UK incomes are decoupling from economic health

Has the typical family gained from the UK's growth since the 1970s?

On both sides of the atlantic, there has been a relatively long-running debate about the extent to which "decoupling" – the failure of typical household incomes to grow at a rate matching the increase in GDP – has occurred.

The classic treatment of the topic compares GDP per capita to the median family income, as Lane Kenworthy did for the USA:

The difference is clear, albeit not entirely unsurprising (what the graph shows is largely the result of the large increase in income inequality since the 1980s). Yet not everyone accepts that it demonstrates a real phenonmenon.

Kenworthy writes:

One objection is that the price deflator typically used to adjust GDP per capita for inflation differs from the deflator used for median family income. I’ve addressed that here by using the same deflator for both.

A second concern has to do with GDP per capita as an indicator of economic advance. Since the 1970s a larger portion of GDP has gone to replace old capital equipment and therefore can’t go to household income. Also, the number of persons has increased less rapidly than the number of households, so a per capita (per person) measure of GDP could mislead.

A third worry is that the income measure used to calculate median family income is too thin. If a growing portion of GDP has gone to employer benefits, that would help middle-class households, but it wouldn’t show up in these income data.

He addresses the second and third concerns by using a per-household measure, which includes in-kind payments and the effects of taxation. The result is a very similar graph:

This demonstrates, he says, that "decoupling is real and sizeable".

But what about the UK? Have we got the same problem? Yes:

All the data comes from the ONS, the inflation measure used is RPI, and both median and mean household income are taken measured from after the application of taxes and distribution of benefits.

Just as in the US, income growth for middle-class households has become decoupled from growth of the economy.

Stocks are up in the NYSE, but real incomes aren't. Credit: Getty

Alex Hern is a technology reporter for the Guardian. He was formerly staff writer at the New Statesman. You should follow Alex on Twitter.

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Autumn Statement 2015: George Osborne abandons his target

How will George Osborne close the deficit after his U-Turns? Answer: he won't, of course. 

“Good governments U-Turn, and U-Turn frequently.” That’s Andrew Adonis’ maxim, and George Osborne borrowed heavily from him today, delivering two big U-Turns, on tax credits and on police funding. There will be no cuts to tax credits or to the police.

The Office for Budget Responsibility estimates that, in total, the government gave away £6.2 billion next year, more than half of which is the reverse to tax credits.

Osborne claims that he will still deliver his planned £12bn reduction in welfare. But, as I’ve written before, without cutting tax credits, it’s difficult to see how you can get £12bn out of the welfare bill. Here’s the OBR’s chart of welfare spending:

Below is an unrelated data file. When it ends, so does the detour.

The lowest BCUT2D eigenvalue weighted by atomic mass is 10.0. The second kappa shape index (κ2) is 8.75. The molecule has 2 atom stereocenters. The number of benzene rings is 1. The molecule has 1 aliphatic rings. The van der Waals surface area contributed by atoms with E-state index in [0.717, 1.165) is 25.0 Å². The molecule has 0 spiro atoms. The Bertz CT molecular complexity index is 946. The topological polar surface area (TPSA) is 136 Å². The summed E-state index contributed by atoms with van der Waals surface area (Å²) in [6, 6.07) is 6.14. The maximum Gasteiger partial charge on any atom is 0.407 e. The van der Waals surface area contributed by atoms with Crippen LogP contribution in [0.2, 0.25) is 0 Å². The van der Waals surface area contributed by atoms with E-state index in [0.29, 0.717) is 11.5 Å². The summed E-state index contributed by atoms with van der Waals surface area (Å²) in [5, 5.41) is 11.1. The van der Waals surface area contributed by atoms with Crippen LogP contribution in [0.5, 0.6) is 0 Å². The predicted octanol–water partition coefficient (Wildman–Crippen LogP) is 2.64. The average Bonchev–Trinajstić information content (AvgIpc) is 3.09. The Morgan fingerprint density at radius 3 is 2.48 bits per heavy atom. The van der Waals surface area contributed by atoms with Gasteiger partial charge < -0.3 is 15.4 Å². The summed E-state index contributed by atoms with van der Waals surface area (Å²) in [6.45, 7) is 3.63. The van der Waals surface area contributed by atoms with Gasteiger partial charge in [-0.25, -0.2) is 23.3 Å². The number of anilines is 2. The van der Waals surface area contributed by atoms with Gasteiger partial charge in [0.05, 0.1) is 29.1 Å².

The government has already promised to protect child benefit and pension spending – in fact, it actually increased pensioner spending today. So all that’s left is tax credits. If the government is not going to cut them, where’s the £12bn come from?

A bit of clever accounting today got Osborne out of his hole. The Universal Credit, once it comes in in full, will replace tax credits anyway, allowing him to describe his U-Turn as a delay, not a full retreat. But the reality – as the Treasury has admitted privately for some time – is that the Universal Credit will never be wholly implemented. The pilot schemes – one of which, in Hammersmith, I have visited myself – are little more than Potemkin set-ups. Iain Duncan Smith’s Universal Credit will never be rolled out in full. The savings from switching from tax credits to Universal Credit will never materialise.

The £12bn is smaller, too, than it was this time last week. Instead of cutting £12bn from the welfare budget by 2017-8, the government will instead cut £12bn by the end of the parliament – a much smaller task.

That’s not to say that the cuts to departmental spending and welfare will be painless – far from it. Employment Support Allowance – what used to be called incapacity benefit and severe disablement benefit – will be cut down to the level of Jobseekers’ Allowance, while the government will erect further hurdles to claimants. Cuts to departmental spending will mean a further reduction in the numbers of public sector workers.  But it will be some way short of the reductions in welfare spending required to hit Osborne’s deficit reduction timetable.

So, where’s the money coming from? The answer is nowhere. What we'll instead get is five more years of the same: increasing household debt, austerity largely concentrated on the poorest, and yet more borrowing. As the last five years proved, the Conservatives don’t need to close the deficit to be re-elected. In fact, it may be that having the need to “finish the job” as a stick to beat Labour with actually helped the Tories in May. They have neither an economic imperative nor a political one to close the deficit. 

Stephen Bush is editor of the Staggers, the New Statesman’s political blog.